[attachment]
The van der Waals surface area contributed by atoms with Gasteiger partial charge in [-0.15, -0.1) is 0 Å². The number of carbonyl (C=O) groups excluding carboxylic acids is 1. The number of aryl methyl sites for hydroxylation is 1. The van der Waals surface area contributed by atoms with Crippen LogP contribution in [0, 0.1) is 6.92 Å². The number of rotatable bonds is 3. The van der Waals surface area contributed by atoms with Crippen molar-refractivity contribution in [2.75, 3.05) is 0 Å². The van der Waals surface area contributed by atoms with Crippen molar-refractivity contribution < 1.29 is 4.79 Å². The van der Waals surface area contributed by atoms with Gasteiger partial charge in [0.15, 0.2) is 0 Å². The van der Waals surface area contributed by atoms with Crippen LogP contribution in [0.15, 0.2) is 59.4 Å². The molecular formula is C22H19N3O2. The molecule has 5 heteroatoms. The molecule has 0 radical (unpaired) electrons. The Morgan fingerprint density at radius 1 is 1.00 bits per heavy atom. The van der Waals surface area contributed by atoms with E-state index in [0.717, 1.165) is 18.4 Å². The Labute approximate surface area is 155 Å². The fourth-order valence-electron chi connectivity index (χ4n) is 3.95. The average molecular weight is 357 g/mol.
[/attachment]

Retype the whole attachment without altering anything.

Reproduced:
The van der Waals surface area contributed by atoms with Gasteiger partial charge in [-0.15, -0.1) is 0 Å². The number of carbonyl (C=O) groups excluding carboxylic acids is 1. The number of aryl methyl sites for hydroxylation is 1. The van der Waals surface area contributed by atoms with Crippen LogP contribution in [0, 0.1) is 6.92 Å². The number of rotatable bonds is 3. The van der Waals surface area contributed by atoms with Crippen molar-refractivity contribution in [2.75, 3.05) is 0 Å². The van der Waals surface area contributed by atoms with Crippen molar-refractivity contribution < 1.29 is 4.79 Å². The van der Waals surface area contributed by atoms with Gasteiger partial charge in [0.15, 0.2) is 0 Å². The van der Waals surface area contributed by atoms with Crippen LogP contribution in [0.15, 0.2) is 59.4 Å². The molecular formula is C22H19N3O2. The molecule has 5 heteroatoms. The molecule has 0 radical (unpaired) electrons. The Morgan fingerprint density at radius 1 is 1.00 bits per heavy atom. The van der Waals surface area contributed by atoms with E-state index in [0.717, 1.165) is 18.4 Å². The Labute approximate surface area is 155 Å². The fourth-order valence-electron chi connectivity index (χ4n) is 3.95. The average molecular weight is 357 g/mol.